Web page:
In a private meeting outcomes paper, a top government committee has acknowledged the industry’s frustrations about the slow pace of the truck law reforms.
The comments paper from the Heavy Vehicle National Law Reform Implementation Steering Committee, obtained by the Australian Trucking Association (ATA) through a Freedom of Information request, is heavily redacted in parts.
But the 52-page document gives those outside the inner circle of bureaucrats tasked with deciding the industry’s fate, one of the clearest insights yet into why this process has dragged on for so long.
ATA chair David Smith, Australian Livestock and Rural Transporters’ Association president Scott McDonald and Heavy Vehicle Industry Australia CEO Todd Hacking were the first industry representatives invited along to give advice, but had just 10 minutes to state their case.
“The steering committee acknowledged the consistent comments from all three representatives which included industry frustration at the slow pace of progress on reform implementation, the range of challenges and issues currently facing heavy vehicle operators in addition to the HVNL work (i.e. zero emissions, autonomous vehicle trucks, axle weights) and the importance of ensuring new legislation/regulation is fit for purpose and can meet the future needs of the industry,” writes committee chair Jim Betts.
The chair also advised the industry message is clear and reiterated the committee’s role was to oversee HVNL reform implementation as soon as practicable.
“In response to questions from steering committee members, the industry representatives advised the highest priority issue for them was streamlined access – improvement in this area would be a step change for productivity.
The three industry representatives also agreed a single portal for access and a single national map were key elements of an effective system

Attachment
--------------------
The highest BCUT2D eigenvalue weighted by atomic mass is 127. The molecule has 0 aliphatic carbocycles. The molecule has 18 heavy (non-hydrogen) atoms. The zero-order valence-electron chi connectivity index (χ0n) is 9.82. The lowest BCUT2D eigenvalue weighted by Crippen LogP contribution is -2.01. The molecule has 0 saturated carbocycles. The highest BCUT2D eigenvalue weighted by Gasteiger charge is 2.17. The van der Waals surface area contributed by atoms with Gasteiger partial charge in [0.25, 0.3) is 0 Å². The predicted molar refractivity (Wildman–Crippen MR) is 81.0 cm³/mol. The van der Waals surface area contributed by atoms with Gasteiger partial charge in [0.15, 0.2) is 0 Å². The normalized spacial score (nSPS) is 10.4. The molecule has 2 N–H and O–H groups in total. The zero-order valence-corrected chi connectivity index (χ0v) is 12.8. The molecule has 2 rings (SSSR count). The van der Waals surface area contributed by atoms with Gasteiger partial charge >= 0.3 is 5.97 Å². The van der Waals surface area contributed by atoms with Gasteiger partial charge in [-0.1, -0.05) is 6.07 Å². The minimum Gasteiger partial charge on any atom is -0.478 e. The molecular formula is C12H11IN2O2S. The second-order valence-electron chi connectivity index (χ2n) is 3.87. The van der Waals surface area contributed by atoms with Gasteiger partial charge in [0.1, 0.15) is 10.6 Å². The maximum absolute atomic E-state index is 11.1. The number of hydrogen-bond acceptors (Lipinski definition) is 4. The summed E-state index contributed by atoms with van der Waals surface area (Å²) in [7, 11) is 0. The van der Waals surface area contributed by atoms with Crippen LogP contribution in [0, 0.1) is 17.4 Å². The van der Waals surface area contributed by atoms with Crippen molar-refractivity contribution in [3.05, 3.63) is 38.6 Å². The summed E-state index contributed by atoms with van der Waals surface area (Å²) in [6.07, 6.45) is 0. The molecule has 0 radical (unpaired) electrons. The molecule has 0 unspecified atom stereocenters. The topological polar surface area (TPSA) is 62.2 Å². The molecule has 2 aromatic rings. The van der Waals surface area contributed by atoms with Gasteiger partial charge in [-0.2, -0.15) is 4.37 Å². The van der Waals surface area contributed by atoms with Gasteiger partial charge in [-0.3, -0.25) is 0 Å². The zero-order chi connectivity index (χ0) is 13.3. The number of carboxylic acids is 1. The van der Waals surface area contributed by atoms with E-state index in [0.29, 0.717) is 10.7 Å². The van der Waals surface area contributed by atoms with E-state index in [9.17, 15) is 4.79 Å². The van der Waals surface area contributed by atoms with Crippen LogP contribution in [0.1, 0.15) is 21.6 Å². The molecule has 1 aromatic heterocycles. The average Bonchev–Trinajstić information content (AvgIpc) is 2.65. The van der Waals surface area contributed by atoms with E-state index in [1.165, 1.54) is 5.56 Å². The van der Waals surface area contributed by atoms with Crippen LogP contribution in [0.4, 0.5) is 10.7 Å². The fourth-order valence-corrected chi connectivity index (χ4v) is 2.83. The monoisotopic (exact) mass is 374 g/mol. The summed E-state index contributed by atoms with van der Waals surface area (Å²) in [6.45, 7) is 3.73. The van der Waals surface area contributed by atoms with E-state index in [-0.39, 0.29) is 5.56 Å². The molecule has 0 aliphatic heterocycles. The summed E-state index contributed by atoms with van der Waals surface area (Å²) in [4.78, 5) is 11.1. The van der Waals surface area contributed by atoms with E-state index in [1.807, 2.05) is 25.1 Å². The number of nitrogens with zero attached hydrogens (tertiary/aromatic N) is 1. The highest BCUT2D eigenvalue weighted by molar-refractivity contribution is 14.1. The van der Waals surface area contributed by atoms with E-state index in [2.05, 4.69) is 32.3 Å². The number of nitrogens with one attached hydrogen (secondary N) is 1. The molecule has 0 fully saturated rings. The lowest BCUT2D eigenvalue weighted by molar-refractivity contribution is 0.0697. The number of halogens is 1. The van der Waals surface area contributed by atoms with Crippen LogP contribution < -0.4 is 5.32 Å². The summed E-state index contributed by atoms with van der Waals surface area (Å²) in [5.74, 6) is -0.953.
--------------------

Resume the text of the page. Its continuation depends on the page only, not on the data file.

“Industry representatives noted the next most significant issue is managing decarbonisation and enabling increases in vehicle mass.”
The chair also agreed to facilitate direct discussions with a small group of industry representatives on a regular basis, perhaps immediately after each steering committee meeting, to test ideas.
“The industry representatives present were supportive of this approach and welcomed continuing engagement.”
According to a communique from the most recent transport ministers’ meeting, the only movement on the HVNL rated just a handful of lines.
“Ministers endorsed proposed amendments to the HVNL, with the NTC to develop drafting instructions for an Amendment Bill and develop core regulations in consultation with industry,” the communique reads.
“Ministers noted an aspirational goal of having a package of legislation and core regulations presented to ITMM for approval in July 2024, with an update to be provided at the next meeting.”
Adds the NTC on its website: “We’re working on behalf of transport ministers to deliver a new draft law for heavy vehicles in Australia. The goal is to simplify the law to enhance safety while delivering industry productivity and flexibility.
“The package of legislation and core regulations will be presented to ministers in July, 2024.”
According to the latest summary statement from the steering committe, representatives from the Victorian Transport Association, the National Road Transport Association and the Australian Livestock and Rural Transporters Association attended part of its June meeting.
The attendees were asked for their views on ‘must-haves’ for a national automated access system and what were the key outcomes they were seeking.
The representatives were consistent in their comments on the importance of a single national system. They want to see one system across all states with one entry point. They noted the improvements to freight movements and overall productivity that could be achieved with a harmonised and user-friendly system. They also highlighted the importance of a system being easily accessible from mobile phones and tablets for on-road use.
The next meeting of the committee will be on July 24, 2023.